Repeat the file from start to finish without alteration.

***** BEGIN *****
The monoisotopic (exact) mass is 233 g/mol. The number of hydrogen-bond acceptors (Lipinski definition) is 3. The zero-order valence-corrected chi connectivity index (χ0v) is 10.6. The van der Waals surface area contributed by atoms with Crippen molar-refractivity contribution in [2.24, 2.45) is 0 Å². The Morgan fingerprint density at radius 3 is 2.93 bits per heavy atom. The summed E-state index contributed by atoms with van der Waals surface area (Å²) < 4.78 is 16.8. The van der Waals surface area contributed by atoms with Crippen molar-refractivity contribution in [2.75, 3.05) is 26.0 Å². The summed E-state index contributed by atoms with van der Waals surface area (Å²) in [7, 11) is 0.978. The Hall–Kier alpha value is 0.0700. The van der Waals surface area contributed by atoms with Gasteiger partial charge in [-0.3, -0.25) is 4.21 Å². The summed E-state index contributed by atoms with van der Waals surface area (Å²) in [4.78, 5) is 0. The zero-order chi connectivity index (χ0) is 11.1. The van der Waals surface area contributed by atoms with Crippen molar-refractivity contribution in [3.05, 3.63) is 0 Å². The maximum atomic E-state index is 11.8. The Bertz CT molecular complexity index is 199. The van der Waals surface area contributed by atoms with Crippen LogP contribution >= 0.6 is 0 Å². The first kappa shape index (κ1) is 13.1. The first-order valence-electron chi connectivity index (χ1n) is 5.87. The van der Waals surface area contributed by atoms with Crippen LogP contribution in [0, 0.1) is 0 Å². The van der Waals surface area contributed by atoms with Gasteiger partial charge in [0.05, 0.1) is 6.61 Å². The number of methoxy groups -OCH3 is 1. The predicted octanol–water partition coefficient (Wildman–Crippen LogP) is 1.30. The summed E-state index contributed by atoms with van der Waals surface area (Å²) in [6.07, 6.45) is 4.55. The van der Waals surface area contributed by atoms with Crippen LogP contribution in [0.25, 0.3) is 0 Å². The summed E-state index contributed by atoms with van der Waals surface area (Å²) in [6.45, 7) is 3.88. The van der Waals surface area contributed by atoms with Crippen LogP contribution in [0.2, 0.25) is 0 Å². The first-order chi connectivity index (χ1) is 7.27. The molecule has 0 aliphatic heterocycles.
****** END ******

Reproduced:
The monoisotopic (exact) mass is 233 g/mol. The number of hydrogen-bond acceptors (Lipinski definition) is 3. The zero-order valence-corrected chi connectivity index (χ0v) is 10.6. The van der Waals surface area contributed by atoms with Crippen molar-refractivity contribution in [2.24, 2.45) is 0 Å². The Morgan fingerprint density at radius 3 is 2.93 bits per heavy atom. The summed E-state index contributed by atoms with van der Waals surface area (Å²) < 4.78 is 16.8. The van der Waals surface area contributed by atoms with Crippen molar-refractivity contribution in [2.75, 3.05) is 26.0 Å². The summed E-state index contributed by atoms with van der Waals surface area (Å²) in [7, 11) is 0.978. The Hall–Kier alpha value is 0.0700. The van der Waals surface area contributed by atoms with Gasteiger partial charge in [-0.3, -0.25) is 4.21 Å². The summed E-state index contributed by atoms with van der Waals surface area (Å²) in [4.78, 5) is 0. The zero-order chi connectivity index (χ0) is 11.1. The van der Waals surface area contributed by atoms with Crippen molar-refractivity contribution in [3.05, 3.63) is 0 Å². The maximum atomic E-state index is 11.8. The Bertz CT molecular complexity index is 199. The van der Waals surface area contributed by atoms with Crippen LogP contribution >= 0.6 is 0 Å². The first kappa shape index (κ1) is 13.1. The first-order valence-electron chi connectivity index (χ1n) is 5.87. The van der Waals surface area contributed by atoms with Crippen LogP contribution in [0, 0.1) is 0 Å². The van der Waals surface area contributed by atoms with Gasteiger partial charge in [0.05, 0.1) is 6.61 Å². The number of methoxy groups -OCH3 is 1. The predicted octanol–water partition coefficient (Wildman–Crippen LogP) is 1.30. The summed E-state index contributed by atoms with van der Waals surface area (Å²) in [6.07, 6.45) is 4.55. The van der Waals surface area contributed by atoms with Crippen LogP contribution in [0.25, 0.3) is 0 Å². The summed E-state index contributed by atoms with van der Waals surface area (Å²) in [6.45, 7) is 3.88. The van der Waals surface area contributed by atoms with Crippen LogP contribution in [0.2, 0.25) is 0 Å². The first-order chi connectivity index (χ1) is 7.27. The molecule has 0 aliphatic heterocycles.